Claudio Abbado, Cavaliere di Gran Croce OMRI (Italian pronunciation: [ˈklaudjo abˈbaːdo]; born June 26, 1933), is an Italian conductor. He has served as music director of the La Scala opera house in Milan, principal conductor of the London Symphony Orchestra, principal guest conductor of the Chicago Symphony Orchestra, music director of the Vienna State Opera, and principal conductor of the Berlin Philharmonic orchestra from 1989 to 2002.
Early life 
Born in Milan, Italy, Abbado is the son of the violinist and composer Michelangelo Abbado, who was his first piano teacher, and the brother of musician Marcello Abbado. After studying piano, composition, and conducting at the Milan Conservatory, at age 16, in 1955 Claudio Abbado studied conducting with Hans Swarowsky at the Vienna Academy of Music. He also spent time at the Chigiana Academy at Siena. In 1958 he won the international Serge Koussevitsky Competition for conductors, at the Tanglewood Music Festival, which resulted in a number of operatic conducting engagements in Italy, and in 1963 he won the Dimitri Mitropoulos Prize for conductors, allowing him to work for five months with the New York Philharmonic.
Abbado made his début at La Scala in his hometown of Milan in 1960 and served as its music director from 1968 to 1986, conducting not only the traditional Italian repertoire but also presenting a contemporary opera each year, as well as a concert series devoted to the works of Alban Berg and Modest Mussorgsky. He was instrumental in increasing accessibility to the working-class. He also founded the Filarmonica della Scala in 1982, for the performance of orchestral repertoire in concert.
He conducted the Vienna Philharmonic for the first time in 1965 in a concert at the Salzburg Festival, and became the principal conductor in 1971.. He served as music director and conductor for the Vienna State Opera from 1986 to 1991, with notable productions such as Mussorgsky's original Boris Godunov and his seldom-heard Khovanshchina, Franz Schubert's Fierrabras, and Gioacchino Rossini's Il viaggio a Reims.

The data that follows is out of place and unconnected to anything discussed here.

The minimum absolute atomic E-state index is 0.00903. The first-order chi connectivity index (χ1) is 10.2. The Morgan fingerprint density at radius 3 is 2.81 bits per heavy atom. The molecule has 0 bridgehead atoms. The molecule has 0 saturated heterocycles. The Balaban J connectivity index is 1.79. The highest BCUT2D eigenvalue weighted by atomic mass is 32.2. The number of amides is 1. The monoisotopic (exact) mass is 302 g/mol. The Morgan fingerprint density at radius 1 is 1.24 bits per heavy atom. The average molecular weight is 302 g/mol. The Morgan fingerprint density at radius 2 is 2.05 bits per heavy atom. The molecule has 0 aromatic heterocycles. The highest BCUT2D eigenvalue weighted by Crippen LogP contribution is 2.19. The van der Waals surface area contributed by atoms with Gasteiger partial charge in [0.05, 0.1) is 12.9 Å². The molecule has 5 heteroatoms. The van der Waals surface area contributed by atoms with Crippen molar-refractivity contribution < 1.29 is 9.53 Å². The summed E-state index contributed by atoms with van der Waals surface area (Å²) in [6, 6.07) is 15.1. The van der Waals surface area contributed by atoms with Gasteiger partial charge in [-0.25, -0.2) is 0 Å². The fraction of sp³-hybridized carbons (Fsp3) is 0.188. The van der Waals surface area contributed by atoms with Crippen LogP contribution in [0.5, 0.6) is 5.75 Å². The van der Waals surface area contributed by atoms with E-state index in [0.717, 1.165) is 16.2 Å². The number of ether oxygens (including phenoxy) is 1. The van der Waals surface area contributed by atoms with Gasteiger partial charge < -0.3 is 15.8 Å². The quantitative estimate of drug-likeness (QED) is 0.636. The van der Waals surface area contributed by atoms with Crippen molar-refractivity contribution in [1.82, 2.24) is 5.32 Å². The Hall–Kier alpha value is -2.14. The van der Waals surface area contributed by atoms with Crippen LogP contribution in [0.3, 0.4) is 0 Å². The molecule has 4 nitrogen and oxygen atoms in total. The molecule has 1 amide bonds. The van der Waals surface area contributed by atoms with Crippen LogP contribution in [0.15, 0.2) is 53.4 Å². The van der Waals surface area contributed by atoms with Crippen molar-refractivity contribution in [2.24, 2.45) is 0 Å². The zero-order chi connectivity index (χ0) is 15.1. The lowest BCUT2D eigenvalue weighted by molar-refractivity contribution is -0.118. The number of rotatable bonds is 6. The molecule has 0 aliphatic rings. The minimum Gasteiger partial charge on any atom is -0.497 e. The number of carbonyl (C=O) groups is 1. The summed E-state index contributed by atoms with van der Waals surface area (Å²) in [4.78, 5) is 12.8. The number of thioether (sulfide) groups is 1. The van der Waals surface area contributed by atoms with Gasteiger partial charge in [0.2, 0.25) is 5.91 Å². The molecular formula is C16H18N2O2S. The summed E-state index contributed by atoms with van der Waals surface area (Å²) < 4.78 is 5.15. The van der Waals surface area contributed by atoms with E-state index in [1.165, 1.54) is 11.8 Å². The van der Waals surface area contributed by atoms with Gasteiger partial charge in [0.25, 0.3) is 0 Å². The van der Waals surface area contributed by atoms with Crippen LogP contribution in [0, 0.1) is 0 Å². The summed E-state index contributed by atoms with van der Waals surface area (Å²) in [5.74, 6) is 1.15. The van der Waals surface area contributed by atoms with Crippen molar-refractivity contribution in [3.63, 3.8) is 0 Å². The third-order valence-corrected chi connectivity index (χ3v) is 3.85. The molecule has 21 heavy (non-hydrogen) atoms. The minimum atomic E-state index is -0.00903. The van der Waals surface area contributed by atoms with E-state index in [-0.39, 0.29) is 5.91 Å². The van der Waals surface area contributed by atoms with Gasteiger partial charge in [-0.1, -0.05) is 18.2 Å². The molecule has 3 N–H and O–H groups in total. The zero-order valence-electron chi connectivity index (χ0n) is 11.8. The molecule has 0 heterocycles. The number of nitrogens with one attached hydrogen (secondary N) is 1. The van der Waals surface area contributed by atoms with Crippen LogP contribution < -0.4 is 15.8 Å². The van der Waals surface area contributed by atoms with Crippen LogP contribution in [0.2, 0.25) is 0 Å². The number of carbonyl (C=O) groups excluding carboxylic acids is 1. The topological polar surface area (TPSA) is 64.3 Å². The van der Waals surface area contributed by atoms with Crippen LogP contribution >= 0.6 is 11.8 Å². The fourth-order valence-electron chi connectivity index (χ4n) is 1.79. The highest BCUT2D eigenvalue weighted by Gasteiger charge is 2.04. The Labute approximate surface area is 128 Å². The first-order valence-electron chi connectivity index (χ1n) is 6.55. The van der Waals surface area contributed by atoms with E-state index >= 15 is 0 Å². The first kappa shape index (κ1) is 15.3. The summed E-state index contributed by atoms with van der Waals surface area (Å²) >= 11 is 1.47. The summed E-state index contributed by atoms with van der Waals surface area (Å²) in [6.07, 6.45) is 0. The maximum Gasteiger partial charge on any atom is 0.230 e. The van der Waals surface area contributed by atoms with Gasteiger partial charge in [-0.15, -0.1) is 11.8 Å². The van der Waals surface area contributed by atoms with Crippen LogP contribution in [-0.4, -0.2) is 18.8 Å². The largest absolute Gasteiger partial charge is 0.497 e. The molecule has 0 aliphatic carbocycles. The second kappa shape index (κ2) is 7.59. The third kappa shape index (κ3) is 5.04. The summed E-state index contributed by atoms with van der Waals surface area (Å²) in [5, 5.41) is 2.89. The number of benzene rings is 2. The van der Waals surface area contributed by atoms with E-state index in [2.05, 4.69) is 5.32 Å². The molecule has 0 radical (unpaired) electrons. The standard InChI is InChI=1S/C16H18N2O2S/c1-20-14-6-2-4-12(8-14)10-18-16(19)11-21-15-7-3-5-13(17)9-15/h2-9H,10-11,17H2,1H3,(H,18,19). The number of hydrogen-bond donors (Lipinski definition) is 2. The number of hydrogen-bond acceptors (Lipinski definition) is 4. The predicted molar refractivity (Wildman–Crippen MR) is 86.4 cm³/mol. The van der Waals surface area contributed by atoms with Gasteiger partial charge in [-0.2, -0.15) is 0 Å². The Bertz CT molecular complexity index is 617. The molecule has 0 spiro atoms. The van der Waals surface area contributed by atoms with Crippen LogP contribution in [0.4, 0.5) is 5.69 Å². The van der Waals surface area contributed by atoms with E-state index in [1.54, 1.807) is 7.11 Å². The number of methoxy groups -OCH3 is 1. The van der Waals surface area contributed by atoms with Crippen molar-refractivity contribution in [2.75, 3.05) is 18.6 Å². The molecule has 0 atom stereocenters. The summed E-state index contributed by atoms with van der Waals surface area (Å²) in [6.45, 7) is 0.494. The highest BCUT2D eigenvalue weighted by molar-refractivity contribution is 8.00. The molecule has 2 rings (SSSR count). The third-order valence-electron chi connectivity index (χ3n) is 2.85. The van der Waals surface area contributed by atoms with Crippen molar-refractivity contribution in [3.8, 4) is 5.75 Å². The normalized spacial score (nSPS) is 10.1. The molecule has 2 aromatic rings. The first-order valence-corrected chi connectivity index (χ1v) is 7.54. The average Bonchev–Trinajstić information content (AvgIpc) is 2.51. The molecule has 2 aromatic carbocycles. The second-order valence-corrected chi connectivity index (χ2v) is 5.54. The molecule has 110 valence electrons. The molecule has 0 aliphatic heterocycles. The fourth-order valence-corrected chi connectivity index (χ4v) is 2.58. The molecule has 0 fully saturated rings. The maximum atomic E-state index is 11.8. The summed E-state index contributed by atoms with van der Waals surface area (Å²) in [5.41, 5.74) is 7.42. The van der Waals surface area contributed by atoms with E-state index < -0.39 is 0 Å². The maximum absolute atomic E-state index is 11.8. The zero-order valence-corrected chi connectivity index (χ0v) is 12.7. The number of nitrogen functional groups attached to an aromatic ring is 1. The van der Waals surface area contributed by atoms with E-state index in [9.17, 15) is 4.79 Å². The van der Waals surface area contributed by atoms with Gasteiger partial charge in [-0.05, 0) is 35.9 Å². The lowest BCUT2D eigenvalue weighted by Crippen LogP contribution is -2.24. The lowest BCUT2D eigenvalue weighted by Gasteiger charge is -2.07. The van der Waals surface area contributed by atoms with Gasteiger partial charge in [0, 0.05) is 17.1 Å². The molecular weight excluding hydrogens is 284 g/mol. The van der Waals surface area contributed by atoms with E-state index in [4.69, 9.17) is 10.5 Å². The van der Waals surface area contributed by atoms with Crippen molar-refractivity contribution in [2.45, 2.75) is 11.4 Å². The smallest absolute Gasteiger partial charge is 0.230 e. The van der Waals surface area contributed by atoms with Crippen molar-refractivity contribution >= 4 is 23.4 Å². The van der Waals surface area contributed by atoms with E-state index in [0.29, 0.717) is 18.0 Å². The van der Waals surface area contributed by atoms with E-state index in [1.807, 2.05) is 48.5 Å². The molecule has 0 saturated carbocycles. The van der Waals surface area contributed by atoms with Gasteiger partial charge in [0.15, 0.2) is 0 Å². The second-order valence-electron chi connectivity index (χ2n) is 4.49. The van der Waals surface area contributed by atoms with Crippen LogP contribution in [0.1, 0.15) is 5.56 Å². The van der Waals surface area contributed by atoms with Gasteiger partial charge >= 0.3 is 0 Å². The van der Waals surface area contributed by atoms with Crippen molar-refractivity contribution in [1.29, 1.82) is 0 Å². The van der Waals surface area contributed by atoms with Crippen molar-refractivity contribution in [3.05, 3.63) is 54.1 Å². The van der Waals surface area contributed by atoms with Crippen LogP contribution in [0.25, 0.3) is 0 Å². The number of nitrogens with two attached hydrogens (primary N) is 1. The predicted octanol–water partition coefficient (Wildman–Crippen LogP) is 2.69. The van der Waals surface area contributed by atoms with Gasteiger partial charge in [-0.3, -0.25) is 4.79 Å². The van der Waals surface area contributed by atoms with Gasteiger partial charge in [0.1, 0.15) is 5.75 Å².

In 1965, he made his British debut at the Halle Orchestra, followed, in 1966, by his London Symphony Orchestra debut. He continued to conduct on a regular basis with the London Orchestra, until 1979. From 1979 to 1988 he became the principal conductor of the London Symphony Orchestra, and from 1982 to 1986 he was principal guest conductor of the Chicago Symphony Orchestra. With both orchestras, Abbado made a number of recordings for Deutsche Grammophon.
Berlin Philharmonic 
In 1989, the Berlin Philharmonic elected him as their chief conductor, to succeed Herbert von Karajan. In 1998, he announced that he would be leaving the Berlin Philharmonic after the expiry of his contract in 2002.
In 2004 he returned to conduct the Berlin Philharmonic and performed Mahler's Symphony No. 6 in a series of recorded live concerts. The resulting CD won Best Orchestral Recording and Record of the Year in Gramophone Magazine's 2006 awards. The Orchestra Academy of the Berlin Philharmonic established the Claudio Abbado Composition Prize in 2006 in his honour.
Post-Berlin work 
After recovering from cancer, he formed the Lucerne Festival Orchestra in 2003 and their concerts have been highly acclaimed. He also serves as music director of the Orchestra Mozart of Bologna, Italy.
In September 2007 he announced that he was cancelling all of his forthcoming conducting engagements for the "near future" on the advice of his physicians but two months later he resumed conducting concerts with an engagement in Bologna. In July 2011, aged 78, he declared himself to be in good health.
Abbado's son is the opera director Daniele Abbado. From his relationship with the violinist Viktoria Mullova, he is the father of her oldest child, Misha. His nephew, Roberto Abbado, (the son of his brother Marcello, born 1926, who is a composer and pianist) is also a conductor.
Musical style